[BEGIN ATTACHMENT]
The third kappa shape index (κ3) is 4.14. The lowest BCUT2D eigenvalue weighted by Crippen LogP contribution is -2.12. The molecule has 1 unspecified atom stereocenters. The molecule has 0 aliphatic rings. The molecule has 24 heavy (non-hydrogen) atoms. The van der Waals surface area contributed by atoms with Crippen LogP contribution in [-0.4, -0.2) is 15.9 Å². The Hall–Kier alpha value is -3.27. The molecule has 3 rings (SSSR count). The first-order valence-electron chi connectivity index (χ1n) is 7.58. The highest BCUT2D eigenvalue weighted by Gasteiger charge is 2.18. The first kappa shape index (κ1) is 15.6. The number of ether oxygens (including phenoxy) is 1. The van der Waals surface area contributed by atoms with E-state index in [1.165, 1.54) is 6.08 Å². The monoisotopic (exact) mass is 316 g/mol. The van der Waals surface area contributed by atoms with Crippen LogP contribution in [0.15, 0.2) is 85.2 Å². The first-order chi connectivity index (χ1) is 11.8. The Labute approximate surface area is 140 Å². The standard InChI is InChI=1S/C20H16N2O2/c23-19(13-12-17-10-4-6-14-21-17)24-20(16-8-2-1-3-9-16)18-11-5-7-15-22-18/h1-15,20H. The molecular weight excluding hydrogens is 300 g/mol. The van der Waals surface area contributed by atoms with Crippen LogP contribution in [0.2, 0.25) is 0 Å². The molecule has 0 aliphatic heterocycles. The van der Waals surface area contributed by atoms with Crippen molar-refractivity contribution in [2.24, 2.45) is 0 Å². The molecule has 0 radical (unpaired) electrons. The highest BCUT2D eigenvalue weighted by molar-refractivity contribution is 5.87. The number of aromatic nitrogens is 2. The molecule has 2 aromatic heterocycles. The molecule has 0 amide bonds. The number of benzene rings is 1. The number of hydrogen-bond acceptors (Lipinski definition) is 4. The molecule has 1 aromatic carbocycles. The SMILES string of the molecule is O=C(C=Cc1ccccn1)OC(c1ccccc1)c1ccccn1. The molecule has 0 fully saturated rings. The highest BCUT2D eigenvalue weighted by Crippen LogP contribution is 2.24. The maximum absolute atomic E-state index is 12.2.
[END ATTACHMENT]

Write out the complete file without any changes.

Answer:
The third kappa shape index (κ3) is 4.14. The lowest BCUT2D eigenvalue weighted by Crippen LogP contribution is -2.12. The molecule has 1 unspecified atom stereocenters. The molecule has 0 aliphatic rings. The molecule has 24 heavy (non-hydrogen) atoms. The van der Waals surface area contributed by atoms with Crippen LogP contribution in [-0.4, -0.2) is 15.9 Å². The Hall–Kier alpha value is -3.27. The molecule has 3 rings (SSSR count). The first-order valence-electron chi connectivity index (χ1n) is 7.58. The highest BCUT2D eigenvalue weighted by Gasteiger charge is 2.18. The first kappa shape index (κ1) is 15.6. The number of ether oxygens (including phenoxy) is 1. The van der Waals surface area contributed by atoms with E-state index in [1.165, 1.54) is 6.08 Å². The monoisotopic (exact) mass is 316 g/mol. The van der Waals surface area contributed by atoms with Crippen LogP contribution in [0.15, 0.2) is 85.2 Å². The first-order chi connectivity index (χ1) is 11.8. The Labute approximate surface area is 140 Å². The standard InChI is InChI=1S/C20H16N2O2/c23-19(13-12-17-10-4-6-14-21-17)24-20(16-8-2-1-3-9-16)18-11-5-7-15-22-18/h1-15,20H. The molecular weight excluding hydrogens is 300 g/mol. The van der Waals surface area contributed by atoms with Crippen LogP contribution in [0.2, 0.25) is 0 Å². The molecule has 0 aliphatic heterocycles. The van der Waals surface area contributed by atoms with Crippen molar-refractivity contribution in [2.24, 2.45) is 0 Å². The molecule has 0 radical (unpaired) electrons. The highest BCUT2D eigenvalue weighted by molar-refractivity contribution is 5.87. The number of aromatic nitrogens is 2. The molecule has 2 aromatic heterocycles. The molecule has 0 amide bonds. The number of benzene rings is 1. The number of hydrogen-bond acceptors (Lipinski definition) is 4. The molecule has 1 aromatic carbocycles. The SMILES string of the molecule is O=C(C=Cc1ccccn1)OC(c1ccccc1)c1ccccn1. The molecule has 0 fully saturated rings. The highest BCUT2D eigenvalue weighted by Crippen LogP contribution is 2.24. The maximum absolute atomic E-state index is 12.2.